Important Questions to Ask Your Dentist

Important Questions to Ask Your Dentist

Be sure to find the answers to these questions when selecting or meeting a new dentist.


By: Lexi Walters Wright

Everyone in your family deserves to have a healthy smile. And it is possible to find a dentist that fits your whole family’s oral health needs. When choosing a dentist, consider using these resources:

  • Ask your general practitioner or pharmacist for a recommendation
  • Consult professional organizations (like the Academy of General Dentistry or the American Dental Association) or contact a local or state dental society
  • Use recommendations from friends, colleagues, and family (Ask why they like their dentist and/or the hygienists or office)
  • Check your insurance carrier’s practitioner’s list

Selecting a Family Dentist: Questions to Ask
Creating a comfortable relationship with your dentist can encourage the whole family to take good care of their teeth.

Consider these questions when choosing a dentist:

  • Access: Where is the office located? How close is it to work, school or home? What are the hours? If there’s an after-hours emergency, what should you do?
  • Procedures: What can be completed in-office? What procedures will be referred out? Does the dentist have any specialties (pediatrics, orthodontics, etc.)?
  • Comfort: What anesthesia is offered in the office? If you, your child or other family members have any dental fears, how does the staff respond? How does the office tailor services to children?
  • Education: Where did the dentist go school? Where were they trained? To which professional organizations does she belong? What conferences does she attend? How does the staff stay current on new dental procedures?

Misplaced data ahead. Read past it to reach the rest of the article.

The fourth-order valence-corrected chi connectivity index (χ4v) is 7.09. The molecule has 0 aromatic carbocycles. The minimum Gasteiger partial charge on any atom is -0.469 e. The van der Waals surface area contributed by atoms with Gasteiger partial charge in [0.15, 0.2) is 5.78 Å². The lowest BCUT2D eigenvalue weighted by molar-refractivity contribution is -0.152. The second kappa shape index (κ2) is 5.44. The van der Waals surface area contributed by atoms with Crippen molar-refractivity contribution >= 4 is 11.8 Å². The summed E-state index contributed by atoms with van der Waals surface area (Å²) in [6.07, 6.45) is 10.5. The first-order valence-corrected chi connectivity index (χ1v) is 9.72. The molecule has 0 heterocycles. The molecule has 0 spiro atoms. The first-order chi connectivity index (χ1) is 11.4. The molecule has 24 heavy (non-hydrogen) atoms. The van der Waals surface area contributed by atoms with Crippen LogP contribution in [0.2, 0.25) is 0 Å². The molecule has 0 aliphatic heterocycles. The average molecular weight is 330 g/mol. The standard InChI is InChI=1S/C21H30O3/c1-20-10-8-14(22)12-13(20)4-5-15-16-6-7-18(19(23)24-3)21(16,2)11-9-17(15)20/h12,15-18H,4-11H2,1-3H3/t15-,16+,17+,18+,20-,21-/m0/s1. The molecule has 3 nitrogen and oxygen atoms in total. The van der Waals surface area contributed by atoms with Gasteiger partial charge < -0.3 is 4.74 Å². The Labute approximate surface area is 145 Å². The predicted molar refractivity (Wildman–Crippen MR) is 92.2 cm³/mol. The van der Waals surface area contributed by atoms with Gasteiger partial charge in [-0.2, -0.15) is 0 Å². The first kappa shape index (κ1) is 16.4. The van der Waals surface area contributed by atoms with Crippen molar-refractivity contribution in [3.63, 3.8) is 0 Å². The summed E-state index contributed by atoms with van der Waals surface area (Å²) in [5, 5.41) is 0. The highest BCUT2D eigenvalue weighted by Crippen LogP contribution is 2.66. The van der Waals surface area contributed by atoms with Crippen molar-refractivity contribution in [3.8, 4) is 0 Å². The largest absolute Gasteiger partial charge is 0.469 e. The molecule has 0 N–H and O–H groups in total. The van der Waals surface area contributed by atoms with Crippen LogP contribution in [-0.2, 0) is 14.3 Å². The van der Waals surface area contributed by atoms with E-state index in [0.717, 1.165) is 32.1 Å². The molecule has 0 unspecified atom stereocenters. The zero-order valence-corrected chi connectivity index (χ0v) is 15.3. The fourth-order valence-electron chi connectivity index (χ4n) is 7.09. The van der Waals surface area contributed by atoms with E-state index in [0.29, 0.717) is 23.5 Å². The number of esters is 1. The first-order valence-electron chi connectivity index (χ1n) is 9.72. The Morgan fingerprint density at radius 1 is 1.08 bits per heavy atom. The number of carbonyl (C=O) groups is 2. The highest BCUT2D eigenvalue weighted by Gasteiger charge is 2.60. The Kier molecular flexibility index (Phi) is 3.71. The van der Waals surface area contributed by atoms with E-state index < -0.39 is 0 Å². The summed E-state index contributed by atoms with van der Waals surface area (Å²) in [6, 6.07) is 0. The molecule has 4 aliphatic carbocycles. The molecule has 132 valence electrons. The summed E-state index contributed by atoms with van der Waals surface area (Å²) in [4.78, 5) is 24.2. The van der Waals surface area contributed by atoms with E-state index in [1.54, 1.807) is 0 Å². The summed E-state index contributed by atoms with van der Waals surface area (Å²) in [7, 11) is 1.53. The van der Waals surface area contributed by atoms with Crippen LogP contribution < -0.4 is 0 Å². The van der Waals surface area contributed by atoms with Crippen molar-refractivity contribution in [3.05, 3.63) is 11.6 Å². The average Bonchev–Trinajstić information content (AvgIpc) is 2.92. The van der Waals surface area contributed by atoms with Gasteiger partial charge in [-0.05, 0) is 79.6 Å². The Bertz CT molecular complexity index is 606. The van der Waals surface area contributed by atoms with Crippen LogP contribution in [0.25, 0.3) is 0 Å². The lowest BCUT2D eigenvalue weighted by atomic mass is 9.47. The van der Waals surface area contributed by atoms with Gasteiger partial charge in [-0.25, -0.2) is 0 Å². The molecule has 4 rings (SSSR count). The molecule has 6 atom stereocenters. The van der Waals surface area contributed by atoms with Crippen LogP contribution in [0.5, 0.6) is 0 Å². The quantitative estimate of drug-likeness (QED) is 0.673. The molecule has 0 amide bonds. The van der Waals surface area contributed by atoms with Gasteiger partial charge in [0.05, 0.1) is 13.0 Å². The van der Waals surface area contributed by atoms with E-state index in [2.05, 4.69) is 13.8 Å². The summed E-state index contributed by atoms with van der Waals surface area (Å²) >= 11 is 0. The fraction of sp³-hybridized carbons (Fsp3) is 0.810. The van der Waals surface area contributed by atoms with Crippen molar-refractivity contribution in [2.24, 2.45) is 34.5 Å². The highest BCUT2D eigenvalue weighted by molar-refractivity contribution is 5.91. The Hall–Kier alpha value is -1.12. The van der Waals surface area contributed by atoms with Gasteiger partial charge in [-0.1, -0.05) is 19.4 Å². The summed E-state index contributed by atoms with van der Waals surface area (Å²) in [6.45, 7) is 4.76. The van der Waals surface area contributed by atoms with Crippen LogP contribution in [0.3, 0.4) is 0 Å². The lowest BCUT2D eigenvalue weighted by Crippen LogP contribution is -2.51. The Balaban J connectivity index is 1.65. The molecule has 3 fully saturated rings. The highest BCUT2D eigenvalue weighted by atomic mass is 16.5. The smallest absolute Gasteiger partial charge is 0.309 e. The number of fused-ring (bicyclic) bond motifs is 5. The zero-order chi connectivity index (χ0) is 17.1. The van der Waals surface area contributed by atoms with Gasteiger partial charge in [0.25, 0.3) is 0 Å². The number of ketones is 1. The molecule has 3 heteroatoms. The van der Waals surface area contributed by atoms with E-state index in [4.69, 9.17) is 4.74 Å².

• Fees: What are the fees for checkups, X-rays, fillings, etc.? When and how must you pay? Are there payment plans? Is your insurance accepted?
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The First Appointment: Questions to Ask
When you or one of your children visit the dentist for the first time, consider asking the following questions.

For adults:

  • Appearance: Do my teeth look healthy? What about my mouth overall?
  • Care: How should I care for my teeth and gums? What foods can I eat to improve my dental health?
  • Treatments and procedures: Which are absolutely necessary, optional, and/or cosmetic? Are ones more or less urgent than others?
  • Oral health: Is there anything I should tell my family doctor about?

For kids:

  • Brushing: How can I keep my child’s teeth clean? How should she brush?
  • Prevention: What foods should my child eat? Which should she avoid? How can I prevent baby bottle tooth decay? Should she get sealants to prevent cavities? What about fluoride?
  • Oral health: How are the teeth and jaws developing? When would you refer my child to an orthodontist?

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